At our recent Diocesan Synod, we were called to refocus on becoming a more missional diocese, and a more missional people. I know that “mission” and “missional” are loaded terms with many different meanings. We can spend countless Synods debating what mission is and what being missional means, but perhaps there is a more straightforward understanding. I thank Archbishop Michael Curry, the Presiding Bishop of the Episcopal Church, who helped me understand the mission when he said, “If it’s not about love, it’s not about God.”
If all of our planning, decisions, actions, and strategies do not reflect God’s love for the world, we have ceased being God’s Church. If it is about the leaky Church roof more than about the hungry person in the neighbourhood, it’s not about love, and it’s not about God.
If it’s our concern to keep a parish hall open more than those people who are sleeping out in the cold, then it’s not about love, and it’s not about God.
And if it’s just to keep a Bishop in employment while people on minimum wage or less have to use food banks to feed their families, it’s not about love, and it’s not about God.
Our mission is not to maintain physical structures at the expense of human lives. Before COVID-19, we had plans to restructure the diocese to free up energy and resources to engage more strongly in missional ministry, and improve efficiency in operations. The pandemic paused this plan. God has called us to pick up this vital work again.
As we have conversations around mission and restructuring, finding a way forward is fruitless unless love is our intention and motivation. And that love has to start with each one of us. At Synod, I directed our attention to an excellent ministry resource from the Episcopal Church called The Way of Love.
Developed by Archbishop Michael Curry, The Way of Love is intended for Christians who wish to grow spiritually and deepen their love of God and neighbour. The Way of Love is a way of life. It is more than a program or curriculum: it is an intentional commitment to a set of practices. It’s a commitment to follow Jesus through seven spiritual actions: Turn, Learn, Pray, Worship, Bless, Go, Rest.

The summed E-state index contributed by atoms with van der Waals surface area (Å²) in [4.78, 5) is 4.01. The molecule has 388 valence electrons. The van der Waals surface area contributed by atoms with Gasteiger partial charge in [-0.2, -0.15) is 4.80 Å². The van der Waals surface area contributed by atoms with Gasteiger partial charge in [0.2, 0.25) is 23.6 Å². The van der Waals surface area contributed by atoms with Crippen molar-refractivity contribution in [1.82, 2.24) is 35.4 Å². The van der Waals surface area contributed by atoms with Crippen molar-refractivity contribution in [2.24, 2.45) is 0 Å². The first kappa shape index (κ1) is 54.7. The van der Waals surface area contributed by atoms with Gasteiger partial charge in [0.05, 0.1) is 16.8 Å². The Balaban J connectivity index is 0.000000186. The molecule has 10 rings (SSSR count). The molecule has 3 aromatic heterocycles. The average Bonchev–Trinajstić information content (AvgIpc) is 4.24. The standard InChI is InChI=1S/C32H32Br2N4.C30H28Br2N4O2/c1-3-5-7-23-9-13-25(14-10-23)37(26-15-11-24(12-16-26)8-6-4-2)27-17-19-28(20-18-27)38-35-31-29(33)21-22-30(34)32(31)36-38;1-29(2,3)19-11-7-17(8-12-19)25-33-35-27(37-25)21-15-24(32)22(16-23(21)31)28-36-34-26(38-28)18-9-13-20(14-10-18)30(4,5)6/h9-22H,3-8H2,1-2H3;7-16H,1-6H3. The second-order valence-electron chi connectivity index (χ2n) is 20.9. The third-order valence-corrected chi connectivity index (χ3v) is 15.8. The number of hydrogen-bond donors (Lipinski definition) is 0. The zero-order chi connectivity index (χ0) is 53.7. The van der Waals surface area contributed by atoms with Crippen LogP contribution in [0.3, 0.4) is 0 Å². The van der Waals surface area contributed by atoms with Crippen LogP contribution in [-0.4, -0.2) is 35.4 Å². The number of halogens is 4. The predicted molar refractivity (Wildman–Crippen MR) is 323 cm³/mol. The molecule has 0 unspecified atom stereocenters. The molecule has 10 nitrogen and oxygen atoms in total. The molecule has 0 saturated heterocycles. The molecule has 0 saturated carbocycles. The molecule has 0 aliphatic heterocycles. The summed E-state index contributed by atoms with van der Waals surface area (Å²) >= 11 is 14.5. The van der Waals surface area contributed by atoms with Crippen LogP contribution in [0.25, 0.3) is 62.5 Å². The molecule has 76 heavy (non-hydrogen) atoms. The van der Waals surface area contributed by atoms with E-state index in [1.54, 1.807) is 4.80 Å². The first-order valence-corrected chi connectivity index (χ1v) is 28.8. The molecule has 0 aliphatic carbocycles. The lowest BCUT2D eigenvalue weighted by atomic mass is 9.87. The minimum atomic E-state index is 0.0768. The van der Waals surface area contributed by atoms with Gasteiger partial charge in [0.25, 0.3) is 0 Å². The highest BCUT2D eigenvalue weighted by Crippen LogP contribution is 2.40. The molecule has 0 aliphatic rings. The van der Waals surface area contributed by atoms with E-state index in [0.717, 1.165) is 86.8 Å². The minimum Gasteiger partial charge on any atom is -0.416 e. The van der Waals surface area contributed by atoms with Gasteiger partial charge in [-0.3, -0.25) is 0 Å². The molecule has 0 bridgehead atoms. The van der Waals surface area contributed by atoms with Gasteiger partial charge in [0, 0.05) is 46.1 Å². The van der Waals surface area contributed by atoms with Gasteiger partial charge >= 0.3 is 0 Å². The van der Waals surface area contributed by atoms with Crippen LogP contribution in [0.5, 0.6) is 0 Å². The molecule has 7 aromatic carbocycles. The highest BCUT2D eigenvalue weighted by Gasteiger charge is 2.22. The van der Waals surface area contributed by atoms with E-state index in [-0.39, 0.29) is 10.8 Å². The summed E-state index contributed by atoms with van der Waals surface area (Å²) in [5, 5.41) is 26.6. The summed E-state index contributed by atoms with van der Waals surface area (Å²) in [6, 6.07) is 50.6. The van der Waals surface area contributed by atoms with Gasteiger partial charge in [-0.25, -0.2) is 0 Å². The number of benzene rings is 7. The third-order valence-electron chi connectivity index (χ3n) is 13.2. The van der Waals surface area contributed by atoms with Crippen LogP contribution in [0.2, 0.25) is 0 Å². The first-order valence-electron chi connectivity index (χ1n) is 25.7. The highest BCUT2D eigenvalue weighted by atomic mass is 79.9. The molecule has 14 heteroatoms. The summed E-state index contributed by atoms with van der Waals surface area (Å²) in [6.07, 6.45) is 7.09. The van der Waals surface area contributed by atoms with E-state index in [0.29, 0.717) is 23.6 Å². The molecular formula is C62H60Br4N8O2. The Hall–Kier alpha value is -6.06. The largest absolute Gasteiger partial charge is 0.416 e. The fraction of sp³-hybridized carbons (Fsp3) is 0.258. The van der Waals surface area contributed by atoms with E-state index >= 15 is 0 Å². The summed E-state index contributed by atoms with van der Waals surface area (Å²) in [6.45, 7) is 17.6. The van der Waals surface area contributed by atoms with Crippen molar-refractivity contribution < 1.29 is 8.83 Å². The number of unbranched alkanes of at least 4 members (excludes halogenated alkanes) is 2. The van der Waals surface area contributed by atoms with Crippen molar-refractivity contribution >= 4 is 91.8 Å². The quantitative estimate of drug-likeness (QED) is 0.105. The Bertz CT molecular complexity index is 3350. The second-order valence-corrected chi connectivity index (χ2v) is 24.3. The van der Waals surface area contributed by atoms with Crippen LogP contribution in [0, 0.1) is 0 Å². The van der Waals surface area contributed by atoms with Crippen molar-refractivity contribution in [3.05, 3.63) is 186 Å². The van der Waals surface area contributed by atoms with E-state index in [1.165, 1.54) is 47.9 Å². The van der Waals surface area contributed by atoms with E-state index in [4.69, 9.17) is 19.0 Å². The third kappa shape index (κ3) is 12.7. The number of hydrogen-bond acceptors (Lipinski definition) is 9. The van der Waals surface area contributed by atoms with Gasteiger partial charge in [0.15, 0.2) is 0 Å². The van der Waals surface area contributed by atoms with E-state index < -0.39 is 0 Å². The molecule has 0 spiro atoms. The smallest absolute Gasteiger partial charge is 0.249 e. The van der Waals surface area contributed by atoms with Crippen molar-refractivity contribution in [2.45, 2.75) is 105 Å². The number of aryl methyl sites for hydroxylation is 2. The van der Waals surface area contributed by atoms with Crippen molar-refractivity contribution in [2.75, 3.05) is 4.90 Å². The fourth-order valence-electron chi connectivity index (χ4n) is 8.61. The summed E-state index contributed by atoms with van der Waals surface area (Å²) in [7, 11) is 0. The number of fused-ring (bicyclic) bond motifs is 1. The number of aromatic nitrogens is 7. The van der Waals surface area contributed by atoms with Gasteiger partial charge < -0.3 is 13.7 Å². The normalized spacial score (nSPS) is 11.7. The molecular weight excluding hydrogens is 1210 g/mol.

1. Turn – Pause, listen, and choose to follow Jesus
2. Learn – Reflect on Scripture each day, especially on Jesus’ life and teachings
3. Pray – Dwell intentionally with God each day
4. Worship – Gather in community weekly to thank, praise, and dwell with God
5. Bless – Share faith and unselfishly give and serve
6. Go – Cross boundaries, listen deeply and live like Jesus
7. Rest – Receive the gift of God’s grace, peace, and restoration
To quote Archbishop Curry, “(The Way of Love) is designed to be spare and spacious, so that individuals, ministry groups, congregations, and networks can flesh it out in unique ways and build a church-wide treasure trove of stories and resources. By entering into reflection, discernment and commitment around the practices of Turn–Learn –Pray–Worship–Bless–Go –Rest, I pray we will grow as communities following the loving, liberating, life-giving way of Jesus. His way has the power to change each of our lives and to change this world.”
The key to all we are and do is love, explicitly embracing and sharing God’s love. When there is fear and worry, God provides love as the answer. But loving takes practice. I encourage you to look at this resource and consider adopting it in your local setting. It is free and available online with study guides and videos that can be used for Bible studies, vestries, ACW and men’s associations, confirmation classes, and so much more. You can find it online at this address:
I hope and pray that The Way of Love can help guide us in conversations and allow us to go deeper into the heart of God’s love for us, for God’s Church and the world. In all that we do, as Archbishop Michael says, “If it’s not about love, it’s not about God.”